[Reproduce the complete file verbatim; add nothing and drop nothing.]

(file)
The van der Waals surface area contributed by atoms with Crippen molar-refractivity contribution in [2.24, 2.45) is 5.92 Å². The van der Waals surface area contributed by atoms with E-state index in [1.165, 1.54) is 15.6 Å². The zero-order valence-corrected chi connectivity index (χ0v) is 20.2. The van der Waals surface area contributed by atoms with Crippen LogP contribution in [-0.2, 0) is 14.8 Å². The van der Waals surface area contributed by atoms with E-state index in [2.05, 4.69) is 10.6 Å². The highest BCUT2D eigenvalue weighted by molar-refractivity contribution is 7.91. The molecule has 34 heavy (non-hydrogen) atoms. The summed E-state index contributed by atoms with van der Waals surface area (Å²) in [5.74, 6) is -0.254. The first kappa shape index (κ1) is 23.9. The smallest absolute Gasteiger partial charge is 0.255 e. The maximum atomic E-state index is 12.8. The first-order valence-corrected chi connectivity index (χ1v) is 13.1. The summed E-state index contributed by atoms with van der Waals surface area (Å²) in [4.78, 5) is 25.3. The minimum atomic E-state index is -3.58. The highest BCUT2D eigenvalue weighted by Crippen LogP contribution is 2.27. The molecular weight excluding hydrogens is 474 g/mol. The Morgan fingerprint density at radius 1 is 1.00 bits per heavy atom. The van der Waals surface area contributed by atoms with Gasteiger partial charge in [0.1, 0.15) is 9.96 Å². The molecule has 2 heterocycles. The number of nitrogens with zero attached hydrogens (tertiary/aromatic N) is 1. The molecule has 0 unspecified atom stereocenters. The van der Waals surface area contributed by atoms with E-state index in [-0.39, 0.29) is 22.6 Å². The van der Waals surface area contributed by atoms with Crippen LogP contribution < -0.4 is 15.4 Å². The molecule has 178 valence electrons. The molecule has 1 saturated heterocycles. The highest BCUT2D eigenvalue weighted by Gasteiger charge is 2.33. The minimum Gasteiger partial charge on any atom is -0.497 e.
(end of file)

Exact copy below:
The van der Waals surface area contributed by atoms with Crippen molar-refractivity contribution in [2.24, 2.45) is 5.92 Å². The van der Waals surface area contributed by atoms with E-state index in [1.165, 1.54) is 15.6 Å². The zero-order valence-corrected chi connectivity index (χ0v) is 20.2. The van der Waals surface area contributed by atoms with Crippen LogP contribution in [-0.2, 0) is 14.8 Å². The van der Waals surface area contributed by atoms with E-state index in [2.05, 4.69) is 10.6 Å². The highest BCUT2D eigenvalue weighted by molar-refractivity contribution is 7.91. The molecule has 34 heavy (non-hydrogen) atoms. The summed E-state index contributed by atoms with van der Waals surface area (Å²) in [5.74, 6) is -0.254. The first kappa shape index (κ1) is 23.9. The smallest absolute Gasteiger partial charge is 0.255 e. The maximum atomic E-state index is 12.8. The first-order valence-corrected chi connectivity index (χ1v) is 13.1. The summed E-state index contributed by atoms with van der Waals surface area (Å²) in [4.78, 5) is 25.3. The minimum atomic E-state index is -3.58. The highest BCUT2D eigenvalue weighted by Crippen LogP contribution is 2.27. The molecular weight excluding hydrogens is 474 g/mol. The Morgan fingerprint density at radius 1 is 1.00 bits per heavy atom. The van der Waals surface area contributed by atoms with Gasteiger partial charge in [0.1, 0.15) is 9.96 Å². The molecule has 2 heterocycles. The number of nitrogens with zero attached hydrogens (tertiary/aromatic N) is 1. The molecule has 0 unspecified atom stereocenters. The van der Waals surface area contributed by atoms with E-state index in [-0.39, 0.29) is 22.6 Å². The van der Waals surface area contributed by atoms with Crippen LogP contribution < -0.4 is 15.4 Å². The molecule has 178 valence electrons. The molecule has 1 saturated heterocycles. The highest BCUT2D eigenvalue weighted by Gasteiger charge is 2.33. The minimum Gasteiger partial charge on any atom is -0.497 e.